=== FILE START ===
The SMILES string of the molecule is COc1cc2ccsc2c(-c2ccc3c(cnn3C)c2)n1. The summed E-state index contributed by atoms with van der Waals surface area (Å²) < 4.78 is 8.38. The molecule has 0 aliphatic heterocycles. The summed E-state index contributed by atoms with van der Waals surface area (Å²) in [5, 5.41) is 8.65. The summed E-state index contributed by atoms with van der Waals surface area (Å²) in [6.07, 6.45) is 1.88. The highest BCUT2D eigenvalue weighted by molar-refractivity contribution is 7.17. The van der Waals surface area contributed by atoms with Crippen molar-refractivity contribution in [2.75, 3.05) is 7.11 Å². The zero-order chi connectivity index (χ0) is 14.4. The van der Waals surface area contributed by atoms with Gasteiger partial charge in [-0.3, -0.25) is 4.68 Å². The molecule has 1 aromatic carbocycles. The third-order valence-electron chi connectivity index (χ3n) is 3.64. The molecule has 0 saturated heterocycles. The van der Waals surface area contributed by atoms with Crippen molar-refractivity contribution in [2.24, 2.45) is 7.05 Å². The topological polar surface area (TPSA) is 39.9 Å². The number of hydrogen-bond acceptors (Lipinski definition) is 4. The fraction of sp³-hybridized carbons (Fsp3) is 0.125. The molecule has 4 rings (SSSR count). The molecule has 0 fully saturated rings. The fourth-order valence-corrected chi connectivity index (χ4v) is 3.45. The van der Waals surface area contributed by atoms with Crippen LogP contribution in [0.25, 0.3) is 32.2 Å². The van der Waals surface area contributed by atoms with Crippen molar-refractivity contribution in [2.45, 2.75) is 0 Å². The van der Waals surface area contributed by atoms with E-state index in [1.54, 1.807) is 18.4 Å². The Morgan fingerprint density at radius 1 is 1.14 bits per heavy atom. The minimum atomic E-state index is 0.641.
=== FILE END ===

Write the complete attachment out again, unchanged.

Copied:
The SMILES string of the molecule is COc1cc2ccsc2c(-c2ccc3c(cnn3C)c2)n1. The summed E-state index contributed by atoms with van der Waals surface area (Å²) < 4.78 is 8.38. The molecule has 0 aliphatic heterocycles. The summed E-state index contributed by atoms with van der Waals surface area (Å²) in [5, 5.41) is 8.65. The summed E-state index contributed by atoms with van der Waals surface area (Å²) in [6.07, 6.45) is 1.88. The highest BCUT2D eigenvalue weighted by molar-refractivity contribution is 7.17. The van der Waals surface area contributed by atoms with Crippen molar-refractivity contribution in [2.75, 3.05) is 7.11 Å². The zero-order chi connectivity index (χ0) is 14.4. The van der Waals surface area contributed by atoms with Gasteiger partial charge in [-0.3, -0.25) is 4.68 Å². The molecule has 1 aromatic carbocycles. The third-order valence-electron chi connectivity index (χ3n) is 3.64. The molecule has 0 saturated heterocycles. The van der Waals surface area contributed by atoms with Crippen molar-refractivity contribution in [2.24, 2.45) is 7.05 Å². The topological polar surface area (TPSA) is 39.9 Å². The number of hydrogen-bond acceptors (Lipinski definition) is 4. The fraction of sp³-hybridized carbons (Fsp3) is 0.125. The molecule has 4 rings (SSSR count). The molecule has 0 fully saturated rings. The fourth-order valence-corrected chi connectivity index (χ4v) is 3.45. The van der Waals surface area contributed by atoms with Crippen LogP contribution in [0.25, 0.3) is 32.2 Å². The van der Waals surface area contributed by atoms with Crippen molar-refractivity contribution in [2.45, 2.75) is 0 Å². The van der Waals surface area contributed by atoms with E-state index in [1.54, 1.807) is 18.4 Å². The Morgan fingerprint density at radius 1 is 1.14 bits per heavy atom. The minimum atomic E-state index is 0.641.